The opening of the new 5th Street Station will bring more shopping and dining opportunities for area residents, but some planners and activists are hopeful commitments made during the land’s rezoning will be a catalyst for the southern urban area’s bike and pedestrian network.

“There is tremendous potential if we as a community are willing to step up and take advantage of what could be,” said Rex Linville, co-chairman of Albemarle County’s Fifth and Avon Advisory Committee. “This will require advocacy from the community and investment by Albemarle County to put the system together.”

Proffers made during the land’s rezoning in 2008 helped the Thomas Jefferson Planning District Commission secure a $400,000 grant from the Virginia Department of Transportation to design and build a network of 10-foot-wide, paved multi-use paths that stem from the shopping center.

One of those trails will pass underneath Interstate 64 to link up with an abandoned road to connect to neighborhoods to the south.

Another will build a bridge across Biscuit Run to connect with Fifth Street Extended to the west. There also will be a bike “node” where the new trails connect, allowing for bike parking and a fix-it station.

TJPDC officials say they hope the project can go to contract for an engineering firm in November with a team in place this spring.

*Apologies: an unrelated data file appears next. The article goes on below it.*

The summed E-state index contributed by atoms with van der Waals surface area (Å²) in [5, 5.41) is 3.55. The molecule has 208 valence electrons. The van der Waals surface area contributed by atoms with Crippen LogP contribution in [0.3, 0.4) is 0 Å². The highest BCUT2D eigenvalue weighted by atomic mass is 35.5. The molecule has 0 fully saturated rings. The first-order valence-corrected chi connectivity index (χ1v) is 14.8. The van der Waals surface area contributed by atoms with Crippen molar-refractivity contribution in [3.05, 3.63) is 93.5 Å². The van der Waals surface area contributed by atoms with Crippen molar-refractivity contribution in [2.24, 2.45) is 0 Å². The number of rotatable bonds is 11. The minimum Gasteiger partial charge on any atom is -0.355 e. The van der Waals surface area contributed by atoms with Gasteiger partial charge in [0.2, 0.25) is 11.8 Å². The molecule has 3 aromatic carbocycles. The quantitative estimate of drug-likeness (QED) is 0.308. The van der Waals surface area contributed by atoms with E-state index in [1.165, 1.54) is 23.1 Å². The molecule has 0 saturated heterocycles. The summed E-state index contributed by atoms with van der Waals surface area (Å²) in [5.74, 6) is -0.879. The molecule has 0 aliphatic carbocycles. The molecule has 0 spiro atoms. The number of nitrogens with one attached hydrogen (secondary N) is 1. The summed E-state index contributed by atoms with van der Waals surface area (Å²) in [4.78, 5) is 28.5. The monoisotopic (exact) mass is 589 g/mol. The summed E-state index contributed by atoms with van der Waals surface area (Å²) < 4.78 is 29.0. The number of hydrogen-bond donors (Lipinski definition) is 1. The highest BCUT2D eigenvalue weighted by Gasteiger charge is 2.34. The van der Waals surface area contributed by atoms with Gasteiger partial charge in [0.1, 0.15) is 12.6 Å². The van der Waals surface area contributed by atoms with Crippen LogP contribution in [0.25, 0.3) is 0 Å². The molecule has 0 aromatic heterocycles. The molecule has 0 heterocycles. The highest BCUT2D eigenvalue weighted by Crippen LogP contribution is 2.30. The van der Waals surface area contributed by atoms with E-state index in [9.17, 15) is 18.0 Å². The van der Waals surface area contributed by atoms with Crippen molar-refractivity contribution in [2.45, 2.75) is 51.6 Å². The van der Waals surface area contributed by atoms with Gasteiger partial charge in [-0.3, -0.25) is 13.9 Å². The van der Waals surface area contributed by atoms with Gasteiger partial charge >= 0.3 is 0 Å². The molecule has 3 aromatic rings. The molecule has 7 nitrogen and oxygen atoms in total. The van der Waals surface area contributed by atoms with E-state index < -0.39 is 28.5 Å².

The grant is an illustration of how public infrastructure is often built over time through a combination of private and public resources.

As part of the rezoning in 2008, the original developer agreed to build the 5th Street Station Parkway, which recently opened with bike lanes and sidewalks. But the developer also proffered an easement for greenways, a bridge over Moores Creek and $200,000 in cash that is being used as a local match for the grant.

The TJPDC asked the county if it could assist in helping to get the center’s greenway and trail network built.

“We were asked where there was a grant-worthy project that would be a good pilot project for developing better use of TJPDC’s staff resources,” said Dan Mahon, outdoor recreation supervisor for the county.

Mahon said the idea of such a bike node has been part of the county’s Comprehensive Plan since 1996 but staff resources have been limited.

“We have three permanent staff members in the Southern District and they are covering parks and schools from Walnut Creek Park to Scottsville,” Mahon said.

The southern spur follows along Biscuit Run, and the president of Habitat for Humanity of Greater Charlottesville calls for a multi-use trail to eventually connect all the way to the organization’s Southwood community.

Dan Rosensweig said his group’s plan for a Biscuit Run gateway draws upon several initiatives to create off-road trails and improve existing facilities to connect downtown with places to the south.

“If there is an easy and safe multimodal way to get to the Wegmans [5th Street Station] shopping center from the city core, it makes all the sense in the world to extend that another mile to increase access to jobs and shopping for the Southwood community, as well as create an inviting non-vehicular way to access 500 miles of trails in the future Biscuit Run State Park,” Rosensweig said.